The problem has two non-dimensional parameters. On this parameter plane, we found a single propagation zone on whose boundary successive point masses are *π* radians out of phase; this boundary has no equivalent in the continuum limit.

Outside the propagation zone, we carried out numerical calculations for finitely many masses and observed roughly exponential attenuation over some distances for some parameter values. However, the initial exponential attenuation, if any, eventually gives way to slower, power-law attenuation. In the present case, the power is 3/2, as has been explained theoretically. Power-law decay in Green's function is the key to power-law attenuation observed here, and it seems clear that such power-law attenuation may be observed in other periodic structures as well.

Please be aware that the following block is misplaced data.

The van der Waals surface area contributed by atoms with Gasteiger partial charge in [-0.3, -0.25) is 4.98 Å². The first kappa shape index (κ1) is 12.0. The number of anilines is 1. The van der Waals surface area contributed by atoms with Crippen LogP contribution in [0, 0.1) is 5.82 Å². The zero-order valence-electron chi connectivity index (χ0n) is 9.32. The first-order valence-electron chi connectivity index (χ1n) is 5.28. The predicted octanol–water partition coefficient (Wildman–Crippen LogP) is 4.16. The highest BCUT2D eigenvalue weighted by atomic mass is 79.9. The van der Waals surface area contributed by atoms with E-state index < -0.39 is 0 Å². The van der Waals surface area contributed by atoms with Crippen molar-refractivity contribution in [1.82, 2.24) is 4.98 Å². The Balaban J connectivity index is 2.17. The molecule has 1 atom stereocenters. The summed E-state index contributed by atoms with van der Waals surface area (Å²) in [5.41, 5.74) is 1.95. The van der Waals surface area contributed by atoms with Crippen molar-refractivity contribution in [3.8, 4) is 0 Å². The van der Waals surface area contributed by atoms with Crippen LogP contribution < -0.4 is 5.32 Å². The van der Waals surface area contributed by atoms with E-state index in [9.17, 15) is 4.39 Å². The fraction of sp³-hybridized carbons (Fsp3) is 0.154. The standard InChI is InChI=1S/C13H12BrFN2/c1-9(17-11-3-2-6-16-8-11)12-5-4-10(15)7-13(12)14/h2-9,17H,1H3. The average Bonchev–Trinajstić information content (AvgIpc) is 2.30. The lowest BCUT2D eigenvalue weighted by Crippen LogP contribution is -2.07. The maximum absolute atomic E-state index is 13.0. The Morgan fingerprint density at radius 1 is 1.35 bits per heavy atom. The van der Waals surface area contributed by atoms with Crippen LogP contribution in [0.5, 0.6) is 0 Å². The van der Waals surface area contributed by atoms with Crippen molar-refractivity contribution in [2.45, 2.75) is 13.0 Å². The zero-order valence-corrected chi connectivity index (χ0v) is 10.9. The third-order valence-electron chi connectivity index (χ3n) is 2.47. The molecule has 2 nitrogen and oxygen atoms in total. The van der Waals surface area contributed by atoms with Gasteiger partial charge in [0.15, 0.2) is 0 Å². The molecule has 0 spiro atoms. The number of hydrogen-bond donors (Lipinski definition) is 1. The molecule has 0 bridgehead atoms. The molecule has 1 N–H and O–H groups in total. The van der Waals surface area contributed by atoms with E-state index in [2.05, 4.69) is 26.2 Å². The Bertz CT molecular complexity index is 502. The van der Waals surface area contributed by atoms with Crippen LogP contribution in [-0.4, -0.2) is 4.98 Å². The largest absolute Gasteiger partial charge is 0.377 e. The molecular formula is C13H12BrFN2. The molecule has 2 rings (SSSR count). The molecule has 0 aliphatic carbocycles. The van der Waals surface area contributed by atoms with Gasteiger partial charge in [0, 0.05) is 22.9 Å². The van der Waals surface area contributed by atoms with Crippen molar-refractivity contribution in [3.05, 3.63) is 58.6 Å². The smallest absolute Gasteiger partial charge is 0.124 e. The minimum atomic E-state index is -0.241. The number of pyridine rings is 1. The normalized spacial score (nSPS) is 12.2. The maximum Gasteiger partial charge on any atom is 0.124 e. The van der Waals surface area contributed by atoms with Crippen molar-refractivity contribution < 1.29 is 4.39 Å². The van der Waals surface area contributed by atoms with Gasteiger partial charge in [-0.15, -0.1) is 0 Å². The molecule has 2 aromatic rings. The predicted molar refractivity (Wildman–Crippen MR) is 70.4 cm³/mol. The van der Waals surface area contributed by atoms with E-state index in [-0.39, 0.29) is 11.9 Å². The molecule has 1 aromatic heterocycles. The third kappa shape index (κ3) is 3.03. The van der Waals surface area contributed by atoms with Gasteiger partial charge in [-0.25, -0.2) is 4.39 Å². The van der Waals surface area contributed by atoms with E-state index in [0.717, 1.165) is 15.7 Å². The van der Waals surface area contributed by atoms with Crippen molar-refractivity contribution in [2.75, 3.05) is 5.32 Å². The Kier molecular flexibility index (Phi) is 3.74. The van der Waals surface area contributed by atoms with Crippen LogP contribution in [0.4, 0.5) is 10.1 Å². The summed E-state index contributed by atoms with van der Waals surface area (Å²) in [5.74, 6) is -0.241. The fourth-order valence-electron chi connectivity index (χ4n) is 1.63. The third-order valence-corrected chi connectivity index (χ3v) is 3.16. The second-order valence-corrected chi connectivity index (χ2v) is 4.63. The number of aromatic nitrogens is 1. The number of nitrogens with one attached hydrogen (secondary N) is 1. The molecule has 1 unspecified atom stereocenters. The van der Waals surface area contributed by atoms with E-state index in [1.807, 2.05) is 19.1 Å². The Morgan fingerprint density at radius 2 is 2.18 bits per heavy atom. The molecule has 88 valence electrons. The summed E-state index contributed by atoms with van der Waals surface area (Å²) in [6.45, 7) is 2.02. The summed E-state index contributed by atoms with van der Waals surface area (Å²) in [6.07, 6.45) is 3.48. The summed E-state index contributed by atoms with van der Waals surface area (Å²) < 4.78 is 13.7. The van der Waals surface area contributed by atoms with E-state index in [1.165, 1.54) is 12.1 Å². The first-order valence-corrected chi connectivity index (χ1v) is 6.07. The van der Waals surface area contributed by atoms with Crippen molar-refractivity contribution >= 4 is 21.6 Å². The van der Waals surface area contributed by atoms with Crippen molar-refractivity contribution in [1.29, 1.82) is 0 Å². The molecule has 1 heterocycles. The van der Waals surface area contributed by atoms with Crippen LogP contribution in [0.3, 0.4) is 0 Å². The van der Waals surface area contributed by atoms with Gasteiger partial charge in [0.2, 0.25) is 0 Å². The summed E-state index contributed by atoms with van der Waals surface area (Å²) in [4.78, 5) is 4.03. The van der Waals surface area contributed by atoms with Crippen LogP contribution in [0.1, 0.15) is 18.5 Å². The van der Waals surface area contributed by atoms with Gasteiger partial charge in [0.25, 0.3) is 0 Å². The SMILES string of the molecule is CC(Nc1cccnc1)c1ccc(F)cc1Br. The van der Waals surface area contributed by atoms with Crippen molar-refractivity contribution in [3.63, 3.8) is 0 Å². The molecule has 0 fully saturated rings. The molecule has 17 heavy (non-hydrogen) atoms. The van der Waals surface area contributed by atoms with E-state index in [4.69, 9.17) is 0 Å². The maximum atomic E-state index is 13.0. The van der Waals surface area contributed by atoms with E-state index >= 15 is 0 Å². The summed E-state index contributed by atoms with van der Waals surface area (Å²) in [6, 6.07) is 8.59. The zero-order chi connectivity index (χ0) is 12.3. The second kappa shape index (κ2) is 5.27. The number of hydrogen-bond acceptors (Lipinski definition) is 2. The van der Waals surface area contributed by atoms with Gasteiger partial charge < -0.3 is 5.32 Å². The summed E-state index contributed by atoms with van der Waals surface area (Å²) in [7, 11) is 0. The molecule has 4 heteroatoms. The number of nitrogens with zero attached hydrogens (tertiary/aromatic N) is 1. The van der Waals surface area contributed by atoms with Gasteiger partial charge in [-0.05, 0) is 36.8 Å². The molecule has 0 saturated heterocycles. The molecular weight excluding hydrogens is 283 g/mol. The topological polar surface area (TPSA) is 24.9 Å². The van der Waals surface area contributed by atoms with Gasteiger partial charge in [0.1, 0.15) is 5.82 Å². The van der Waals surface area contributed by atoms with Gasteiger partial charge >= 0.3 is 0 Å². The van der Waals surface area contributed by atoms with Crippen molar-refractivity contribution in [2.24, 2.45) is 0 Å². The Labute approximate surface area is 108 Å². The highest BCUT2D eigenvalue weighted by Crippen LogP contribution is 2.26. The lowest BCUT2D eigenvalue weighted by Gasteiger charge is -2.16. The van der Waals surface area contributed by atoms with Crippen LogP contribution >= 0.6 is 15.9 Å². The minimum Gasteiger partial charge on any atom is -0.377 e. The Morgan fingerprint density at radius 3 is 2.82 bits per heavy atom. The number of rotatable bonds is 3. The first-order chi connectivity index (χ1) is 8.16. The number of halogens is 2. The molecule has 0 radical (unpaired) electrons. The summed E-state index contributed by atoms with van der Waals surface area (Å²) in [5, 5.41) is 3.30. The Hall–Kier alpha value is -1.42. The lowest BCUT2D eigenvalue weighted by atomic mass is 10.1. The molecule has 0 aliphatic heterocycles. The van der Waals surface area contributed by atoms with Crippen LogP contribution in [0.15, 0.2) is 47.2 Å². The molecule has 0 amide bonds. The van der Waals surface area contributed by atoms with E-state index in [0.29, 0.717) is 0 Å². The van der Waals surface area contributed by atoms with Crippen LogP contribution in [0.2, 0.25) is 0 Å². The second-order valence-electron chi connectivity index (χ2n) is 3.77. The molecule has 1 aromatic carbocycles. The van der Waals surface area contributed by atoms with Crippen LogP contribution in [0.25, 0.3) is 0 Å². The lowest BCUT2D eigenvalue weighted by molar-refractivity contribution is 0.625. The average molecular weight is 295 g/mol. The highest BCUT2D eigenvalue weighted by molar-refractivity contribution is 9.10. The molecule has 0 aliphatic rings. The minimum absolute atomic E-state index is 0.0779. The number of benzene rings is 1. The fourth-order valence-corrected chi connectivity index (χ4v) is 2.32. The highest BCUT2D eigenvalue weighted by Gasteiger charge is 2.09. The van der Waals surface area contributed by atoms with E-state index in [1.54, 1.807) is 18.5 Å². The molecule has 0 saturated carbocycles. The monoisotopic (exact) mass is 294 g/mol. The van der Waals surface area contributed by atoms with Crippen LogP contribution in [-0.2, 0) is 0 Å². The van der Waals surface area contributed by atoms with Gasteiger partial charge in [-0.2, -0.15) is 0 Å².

## Acknowledgments

Pradeep Mahadevan read and commented on the manuscript. V. R. Sonti provided useful technical inputs. A.C. thanks Mythily Ramaswamy for her discussions.

## Footnotes

↵Consider, for example, the 2

*π*-periodically extended function given by 1/*u*for*u*∈(−*π*,*π*). In a Fourier sine series expansion, the*k*th coefficient is , which goes to 1 as*k*→∞.- Received February 5, 2008.
- Accepted March 19, 2008.

- © 2008 The Royal Society